With the third successful launch of the H-2B rocket, Japan has firmly established launching technology for large rockets, the Japan Aerospace Exploration Agency said.
TOKYO — Japan’s successful rocket launch over the weekend boosted the program’s success rate, indicating the nation’s satellite-launch technology is set to take off.
An H-2B rocket carrying the unmanned Kounotori 3 cargo vehicle bound for the international space station successfully lifted off Saturday, the Japan Aerospace Exploration Agency (JAXA) announced.
The powerful H-2B No. 3, the nation’s largest domestically made rocket, blasted off from JAXA’s Tanegashima Space Center in the town of Minami-Tane, Kagoshima Prefecture.
This is the third time in a row the H-2B has been vaulted into orbit carrying the Kounotori cargo vehicle, after successful launches in September 2009 and January 2011.
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The launch occurred despite rainy weather, with the rocket disappearing into the clouds just after liftoff. The cargo vehicle’s separation from the H-2B was confirmed about 15 minutes later, control-room officials.
The Kounotori is to dock with the space station Friday night. Japanese astronaut Akihiko Hoshide, 41, will carry out the task using the station’s robotic arm in collaboration with an American colleague, according to JAXA.
With the third successful launch of the H-2B rocket, Japan has firmly established launching technology for large rockets, JAXA said.
After the decommissioning last year of U.S. space shuttles, the Kounotori has been gaining international attention as a way to transport large payloads into space, JAXA said.
The agency plans to transfer all future launches of the H-2B to Mitsubishi Heavy Industries, the rocket’s manufacturer.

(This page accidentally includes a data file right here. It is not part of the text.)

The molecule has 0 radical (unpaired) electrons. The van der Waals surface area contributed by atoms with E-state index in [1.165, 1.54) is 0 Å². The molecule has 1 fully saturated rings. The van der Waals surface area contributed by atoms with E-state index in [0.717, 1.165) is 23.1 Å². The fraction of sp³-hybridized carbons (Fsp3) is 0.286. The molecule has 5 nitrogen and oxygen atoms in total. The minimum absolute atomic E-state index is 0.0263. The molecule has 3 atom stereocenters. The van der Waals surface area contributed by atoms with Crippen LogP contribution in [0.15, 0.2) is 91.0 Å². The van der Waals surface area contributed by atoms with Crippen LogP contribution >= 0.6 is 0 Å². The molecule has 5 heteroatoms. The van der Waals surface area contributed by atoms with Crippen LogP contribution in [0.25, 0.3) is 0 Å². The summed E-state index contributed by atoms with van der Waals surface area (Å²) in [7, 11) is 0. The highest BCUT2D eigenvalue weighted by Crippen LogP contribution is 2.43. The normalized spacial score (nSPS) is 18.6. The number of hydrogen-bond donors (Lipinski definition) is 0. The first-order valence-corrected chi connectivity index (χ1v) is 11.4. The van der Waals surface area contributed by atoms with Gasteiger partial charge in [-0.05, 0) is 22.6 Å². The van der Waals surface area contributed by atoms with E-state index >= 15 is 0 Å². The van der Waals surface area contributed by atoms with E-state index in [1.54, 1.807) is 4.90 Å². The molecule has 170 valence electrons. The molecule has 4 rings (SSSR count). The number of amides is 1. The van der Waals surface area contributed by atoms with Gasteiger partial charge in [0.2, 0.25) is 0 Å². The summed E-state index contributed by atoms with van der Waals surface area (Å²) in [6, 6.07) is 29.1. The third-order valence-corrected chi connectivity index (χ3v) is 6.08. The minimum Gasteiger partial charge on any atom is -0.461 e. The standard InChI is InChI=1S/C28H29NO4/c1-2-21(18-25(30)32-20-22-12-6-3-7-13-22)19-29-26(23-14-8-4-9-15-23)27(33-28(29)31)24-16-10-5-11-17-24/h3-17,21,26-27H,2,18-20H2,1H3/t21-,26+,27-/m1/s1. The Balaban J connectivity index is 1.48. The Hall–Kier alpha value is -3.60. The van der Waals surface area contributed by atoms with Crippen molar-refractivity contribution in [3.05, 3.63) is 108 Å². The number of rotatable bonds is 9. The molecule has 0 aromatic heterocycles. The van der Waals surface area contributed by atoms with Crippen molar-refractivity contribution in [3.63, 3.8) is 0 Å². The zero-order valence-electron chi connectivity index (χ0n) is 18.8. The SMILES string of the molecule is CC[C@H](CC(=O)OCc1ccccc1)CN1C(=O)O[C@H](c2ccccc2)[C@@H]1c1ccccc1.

With a current lineup of its core H-2A product and the latest H-2B, Mitsubishi will aim to win orders for commercial launches of foreign satellites. However, competition is tough in the market, particularly with foreign rivals.
As the size of major geostationary satellites has increased to 5 to 6 tons in recent years, rockets used to launch such satellites have also become bigger.
“By adding the H-2B to our rocket lineup, we’ll have more chances to receive orders to launch satellites,” said an official of the company’s space-venture department.
However, although Japanese rockets are of high quality, they are also costly. Currently, Russia, the United States and some European countries dominate the global market.
So far, Mitsubishi has won only one order, to launch a South Korean satellite with the H-2A rocket in May. The company still mainly relies on the Japanese government for launch orders.
Emerging competitors in the United States have adopted price-busting strategies and developed low-priced rockets, which have rapidly increased their presence in the industry.
On July 12, the Japanese government established a space-strategy office in the Cabinet Office, which supervises the nation’s space policy. To help Japanese firms better compete with foreign rivals in the space business, the government needs to develop support measures.